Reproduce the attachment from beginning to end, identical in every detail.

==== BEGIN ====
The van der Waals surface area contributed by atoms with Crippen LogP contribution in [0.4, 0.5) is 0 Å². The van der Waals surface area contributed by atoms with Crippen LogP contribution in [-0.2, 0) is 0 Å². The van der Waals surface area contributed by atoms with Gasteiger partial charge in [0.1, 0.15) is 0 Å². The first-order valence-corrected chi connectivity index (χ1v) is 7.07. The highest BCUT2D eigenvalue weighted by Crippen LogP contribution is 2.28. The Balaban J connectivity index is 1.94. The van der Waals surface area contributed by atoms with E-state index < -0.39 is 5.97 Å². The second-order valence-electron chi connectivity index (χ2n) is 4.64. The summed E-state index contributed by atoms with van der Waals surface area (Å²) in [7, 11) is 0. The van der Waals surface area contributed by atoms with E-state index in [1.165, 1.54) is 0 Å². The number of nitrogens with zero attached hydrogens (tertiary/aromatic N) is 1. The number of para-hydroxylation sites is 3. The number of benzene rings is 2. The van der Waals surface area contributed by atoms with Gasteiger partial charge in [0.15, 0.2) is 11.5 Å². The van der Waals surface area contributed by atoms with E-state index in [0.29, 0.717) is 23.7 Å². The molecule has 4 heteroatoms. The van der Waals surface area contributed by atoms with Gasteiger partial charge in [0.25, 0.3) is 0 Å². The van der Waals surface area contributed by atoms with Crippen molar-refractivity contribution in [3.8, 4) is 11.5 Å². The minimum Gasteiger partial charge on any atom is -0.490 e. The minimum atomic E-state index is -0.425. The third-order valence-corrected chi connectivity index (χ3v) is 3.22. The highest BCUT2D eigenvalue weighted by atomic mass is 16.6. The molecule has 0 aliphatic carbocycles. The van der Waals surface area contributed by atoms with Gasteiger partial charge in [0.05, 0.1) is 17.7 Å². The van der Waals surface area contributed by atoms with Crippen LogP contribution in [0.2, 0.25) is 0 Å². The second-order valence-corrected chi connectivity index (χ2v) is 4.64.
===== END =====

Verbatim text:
The van der Waals surface area contributed by atoms with Crippen LogP contribution in [0.4, 0.5) is 0 Å². The van der Waals surface area contributed by atoms with Crippen LogP contribution in [-0.2, 0) is 0 Å². The van der Waals surface area contributed by atoms with Gasteiger partial charge in [0.1, 0.15) is 0 Å². The first-order valence-corrected chi connectivity index (χ1v) is 7.07. The highest BCUT2D eigenvalue weighted by Crippen LogP contribution is 2.28. The Balaban J connectivity index is 1.94. The van der Waals surface area contributed by atoms with E-state index < -0.39 is 5.97 Å². The second-order valence-electron chi connectivity index (χ2n) is 4.64. The summed E-state index contributed by atoms with van der Waals surface area (Å²) in [7, 11) is 0. The van der Waals surface area contributed by atoms with E-state index in [1.165, 1.54) is 0 Å². The number of nitrogens with zero attached hydrogens (tertiary/aromatic N) is 1. The number of para-hydroxylation sites is 3. The number of benzene rings is 2. The van der Waals surface area contributed by atoms with Gasteiger partial charge in [0.15, 0.2) is 11.5 Å². The van der Waals surface area contributed by atoms with E-state index in [0.29, 0.717) is 23.7 Å². The molecule has 4 heteroatoms. The van der Waals surface area contributed by atoms with Gasteiger partial charge in [0.25, 0.3) is 0 Å². The van der Waals surface area contributed by atoms with Crippen molar-refractivity contribution in [3.8, 4) is 11.5 Å². The minimum Gasteiger partial charge on any atom is -0.490 e. The minimum atomic E-state index is -0.425. The third-order valence-corrected chi connectivity index (χ3v) is 3.22. The highest BCUT2D eigenvalue weighted by atomic mass is 16.6. The molecule has 0 aliphatic carbocycles. The van der Waals surface area contributed by atoms with Gasteiger partial charge in [0.05, 0.1) is 17.7 Å². The van der Waals surface area contributed by atoms with Crippen LogP contribution in [0.2, 0.25) is 0 Å². The second-order valence-corrected chi connectivity index (χ2v) is 4.64.